Querard also refused to answer any questions about the controversial early ballot request mailing, invoking his right to avoid self-incrimination.
Baker said investigators haven't asked for a similar meeting with him.
Querard of Ahwatukee Foothills and Baker of Scottsdale were little known in Arizona political circles before the 2004 election season. But they quickly built a reputation among conservative Republicans for their energy and ingenuity in supporting candidates with little campaign experience.
Baker is a traditional political consultant — developing campaign themes and managing day-to-day advertising efforts. His credentials include a brief stint as executive director of the Colorado Republican Party.
At the time, Colorado Republicans were torn apart by a battle between conservatives and moderates over the future of the party — similar to what is happening in Arizona now.
Baker says he was fired in 1998 because he refused to actively support the Colorado chairman's efforts to use Republican resources to drive moderates out of power. Newspaper accounts from two Denver newspapers and interviews with other politicos generally say Baker fell victim to the crossfire.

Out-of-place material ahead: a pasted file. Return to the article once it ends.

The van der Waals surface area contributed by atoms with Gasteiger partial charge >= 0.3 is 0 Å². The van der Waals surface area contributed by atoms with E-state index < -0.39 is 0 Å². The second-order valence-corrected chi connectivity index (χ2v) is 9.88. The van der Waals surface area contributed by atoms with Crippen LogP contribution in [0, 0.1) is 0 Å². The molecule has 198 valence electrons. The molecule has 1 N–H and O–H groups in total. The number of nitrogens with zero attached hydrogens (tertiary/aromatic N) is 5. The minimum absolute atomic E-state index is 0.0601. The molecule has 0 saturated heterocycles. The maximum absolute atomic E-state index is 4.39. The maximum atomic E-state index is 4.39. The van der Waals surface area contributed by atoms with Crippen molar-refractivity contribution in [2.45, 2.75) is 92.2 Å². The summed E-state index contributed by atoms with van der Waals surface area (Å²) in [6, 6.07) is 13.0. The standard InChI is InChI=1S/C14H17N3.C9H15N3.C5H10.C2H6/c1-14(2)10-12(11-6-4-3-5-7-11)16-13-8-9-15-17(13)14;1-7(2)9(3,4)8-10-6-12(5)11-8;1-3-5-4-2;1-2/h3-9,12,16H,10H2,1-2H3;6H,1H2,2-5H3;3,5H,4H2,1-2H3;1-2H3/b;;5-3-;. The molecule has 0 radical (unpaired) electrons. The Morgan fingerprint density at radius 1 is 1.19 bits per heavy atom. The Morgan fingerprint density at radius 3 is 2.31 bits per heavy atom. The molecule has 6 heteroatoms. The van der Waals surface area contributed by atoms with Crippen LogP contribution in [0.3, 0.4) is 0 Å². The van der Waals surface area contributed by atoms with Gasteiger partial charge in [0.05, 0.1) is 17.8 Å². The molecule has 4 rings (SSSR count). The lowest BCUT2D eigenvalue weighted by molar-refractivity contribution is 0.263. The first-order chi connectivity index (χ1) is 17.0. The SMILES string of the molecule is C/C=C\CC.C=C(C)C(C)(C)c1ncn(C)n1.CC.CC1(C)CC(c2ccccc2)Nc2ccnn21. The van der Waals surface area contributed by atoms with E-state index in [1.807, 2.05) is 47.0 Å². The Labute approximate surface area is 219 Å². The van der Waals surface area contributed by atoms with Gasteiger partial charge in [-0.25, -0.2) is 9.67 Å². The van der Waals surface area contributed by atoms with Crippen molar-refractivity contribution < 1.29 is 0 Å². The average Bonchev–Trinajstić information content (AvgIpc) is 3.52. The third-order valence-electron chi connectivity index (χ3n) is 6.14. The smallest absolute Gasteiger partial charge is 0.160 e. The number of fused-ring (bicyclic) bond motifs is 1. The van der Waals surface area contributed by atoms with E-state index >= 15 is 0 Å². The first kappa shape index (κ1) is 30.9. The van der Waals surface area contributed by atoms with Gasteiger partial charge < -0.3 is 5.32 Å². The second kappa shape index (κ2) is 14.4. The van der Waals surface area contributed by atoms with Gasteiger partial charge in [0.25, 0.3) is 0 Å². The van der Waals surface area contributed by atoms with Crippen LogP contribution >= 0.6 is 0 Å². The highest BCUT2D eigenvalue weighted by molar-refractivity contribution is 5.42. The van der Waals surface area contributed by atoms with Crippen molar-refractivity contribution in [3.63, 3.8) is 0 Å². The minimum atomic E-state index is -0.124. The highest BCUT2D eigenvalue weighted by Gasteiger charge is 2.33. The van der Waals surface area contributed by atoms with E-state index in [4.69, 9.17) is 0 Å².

"I think Chris was more political than an executive director needs be and ultimately he had to pay a heavy price for it," said Phil Perington, state chairman of the Colorado Democratic Party at the time.
Baker said most of his consultant experience is with congressional candidates, including work with The Club for Growth, an independent political group that funnels money to Republicans who support deep tax cuts and limited government. Baker is credited with engineering the unexpected victory of Rep. Trent Franks, R-Ariz., in the 2002 GOP primary.
But Baker said he became interested in working with legislative candidates this year after defections in the 2004 regular session by House moderates to avoid a deadlock with Napolitano over state spending. Conservatives contended those lawmakers violated Republican principles by not working out their differences with GOP leadership.